Monday, February 16, 2009

iTunes and the use of Codecs

The first article in my series entitled "Music-ie" deals with codecs. What is a codec? The short answer is it is a file type. If you have the newest version of Office you will know that new word documents are saved as .docx file types where as older versions were stored as .doc only. The same applies to music files, there is just WAY more of them to deal with. Here are just a few:
  1. .mp3
  2. .wav
  3. .wma
  4. .wmv
  5. .m4a
  6. .mp4
  7. .mpp
  8. .ogg
  9. .ra
  10. .rm
If you want to go to a site that has an even bigger list visit: codec central.

So, now you can start to understand the predicament of finding a code that is universally accepted. For example, .mp4 is a type of codec used by Apple Inc. for their iTunes music player and the ever popular iPod. However, .wmv is Microsoft's codec for their Windows Media Player and the lesser known Zune. Are they compatible? Short answer - sort of, but don't count on it.

For example, if you like to watch Netflix on your home computer, you will need to download Windows Media Player. Then if you have an iPod, you can't beat the powerful playlists and organization of iTunes. To add a further degree of complexity if you have a smart phone you made need one or the other of the above or even a completely different piece of software to load songs on it. Then, if you have a Sonos or Squeezebox system at home, well there you go. You now have a lot of players, that take a lot of different codecs. How do you keep it all straight?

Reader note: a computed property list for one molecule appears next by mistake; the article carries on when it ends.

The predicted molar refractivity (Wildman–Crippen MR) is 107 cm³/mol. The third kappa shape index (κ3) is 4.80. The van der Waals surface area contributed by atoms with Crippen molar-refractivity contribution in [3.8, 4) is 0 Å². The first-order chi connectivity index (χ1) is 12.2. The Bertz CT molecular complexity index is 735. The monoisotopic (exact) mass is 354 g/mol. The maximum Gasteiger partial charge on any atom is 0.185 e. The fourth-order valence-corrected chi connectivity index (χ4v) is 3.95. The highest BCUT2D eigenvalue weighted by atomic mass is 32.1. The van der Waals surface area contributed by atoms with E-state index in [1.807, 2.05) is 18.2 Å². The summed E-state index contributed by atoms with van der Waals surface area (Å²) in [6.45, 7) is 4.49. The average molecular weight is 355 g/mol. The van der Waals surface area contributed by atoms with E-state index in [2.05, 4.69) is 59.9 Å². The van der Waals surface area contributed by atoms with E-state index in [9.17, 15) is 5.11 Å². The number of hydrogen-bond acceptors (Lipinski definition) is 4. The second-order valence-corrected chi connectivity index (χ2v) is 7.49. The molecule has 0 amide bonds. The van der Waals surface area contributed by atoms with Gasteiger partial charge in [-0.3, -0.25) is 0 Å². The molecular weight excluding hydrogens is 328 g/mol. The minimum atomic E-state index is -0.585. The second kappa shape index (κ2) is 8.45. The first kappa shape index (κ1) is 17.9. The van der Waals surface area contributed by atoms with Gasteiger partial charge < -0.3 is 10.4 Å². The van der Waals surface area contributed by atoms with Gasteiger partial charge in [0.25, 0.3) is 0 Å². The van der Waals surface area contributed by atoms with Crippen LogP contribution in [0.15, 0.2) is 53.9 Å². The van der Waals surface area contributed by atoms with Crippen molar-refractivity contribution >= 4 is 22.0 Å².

Short answer - with a lot of work. However, there is a way to sort thru it all. The good news is that .mp3 is probably the most universally recognized codec (format) of any compressed music. With a music converter you can make sure all your files are .mp3, giving you the greatest degree of flexibility between players. However, going this way has its draw backs and you need to make a life decision here. When you download music from say iTunes store (for example) it is usually locked up with a little tag that prevents you from converting it. That's why you have to "authorize" your computer to play the music. Apple has started to sell some music that doesn't have this though. However, if you must buy online, try Amazon. Their music store sells in the ever popular .mp3 format. The one problem...mp3 doesn't necessarily sound the best. The solution, buy the CD. CDs are still the best sound out there. Why? Because they are not compressed...more on that next post

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